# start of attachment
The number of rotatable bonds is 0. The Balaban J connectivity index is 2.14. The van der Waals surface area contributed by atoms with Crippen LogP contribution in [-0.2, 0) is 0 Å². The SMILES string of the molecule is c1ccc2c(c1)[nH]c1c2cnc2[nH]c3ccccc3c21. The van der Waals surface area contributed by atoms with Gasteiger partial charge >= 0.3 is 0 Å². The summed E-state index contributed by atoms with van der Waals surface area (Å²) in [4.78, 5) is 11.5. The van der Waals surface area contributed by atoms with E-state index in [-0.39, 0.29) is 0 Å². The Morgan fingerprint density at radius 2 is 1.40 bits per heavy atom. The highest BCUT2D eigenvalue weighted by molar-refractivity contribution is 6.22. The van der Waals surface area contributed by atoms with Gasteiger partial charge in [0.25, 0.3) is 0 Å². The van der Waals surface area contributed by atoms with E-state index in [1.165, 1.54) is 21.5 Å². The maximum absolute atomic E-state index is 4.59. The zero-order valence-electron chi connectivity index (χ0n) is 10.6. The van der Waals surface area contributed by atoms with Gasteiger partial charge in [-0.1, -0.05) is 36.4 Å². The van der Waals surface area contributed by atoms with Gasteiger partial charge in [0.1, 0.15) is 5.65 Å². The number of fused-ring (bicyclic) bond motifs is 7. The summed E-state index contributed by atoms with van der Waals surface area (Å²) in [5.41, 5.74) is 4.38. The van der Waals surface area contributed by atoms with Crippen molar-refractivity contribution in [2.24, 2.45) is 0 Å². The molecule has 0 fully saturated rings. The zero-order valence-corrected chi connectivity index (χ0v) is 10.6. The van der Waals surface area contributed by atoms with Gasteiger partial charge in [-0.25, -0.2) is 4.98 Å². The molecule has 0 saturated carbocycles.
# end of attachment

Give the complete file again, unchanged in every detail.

The number of rotatable bonds is 0. The Balaban J connectivity index is 2.14. The van der Waals surface area contributed by atoms with Crippen LogP contribution in [-0.2, 0) is 0 Å². The SMILES string of the molecule is c1ccc2c(c1)[nH]c1c2cnc2[nH]c3ccccc3c21. The van der Waals surface area contributed by atoms with Gasteiger partial charge >= 0.3 is 0 Å². The summed E-state index contributed by atoms with van der Waals surface area (Å²) in [4.78, 5) is 11.5. The van der Waals surface area contributed by atoms with E-state index in [-0.39, 0.29) is 0 Å². The Morgan fingerprint density at radius 2 is 1.40 bits per heavy atom. The highest BCUT2D eigenvalue weighted by molar-refractivity contribution is 6.22. The van der Waals surface area contributed by atoms with Gasteiger partial charge in [0.25, 0.3) is 0 Å². The van der Waals surface area contributed by atoms with E-state index in [1.165, 1.54) is 21.5 Å². The maximum absolute atomic E-state index is 4.59. The zero-order valence-electron chi connectivity index (χ0n) is 10.6. The van der Waals surface area contributed by atoms with Gasteiger partial charge in [-0.1, -0.05) is 36.4 Å². The van der Waals surface area contributed by atoms with Gasteiger partial charge in [0.1, 0.15) is 5.65 Å². The number of fused-ring (bicyclic) bond motifs is 7. The summed E-state index contributed by atoms with van der Waals surface area (Å²) in [5.41, 5.74) is 4.38. The van der Waals surface area contributed by atoms with Crippen molar-refractivity contribution in [2.24, 2.45) is 0 Å². The molecule has 0 fully saturated rings. The zero-order valence-corrected chi connectivity index (χ0v) is 10.6. The van der Waals surface area contributed by atoms with Gasteiger partial charge in [-0.25, -0.2) is 4.98 Å². The molecule has 0 saturated carbocycles.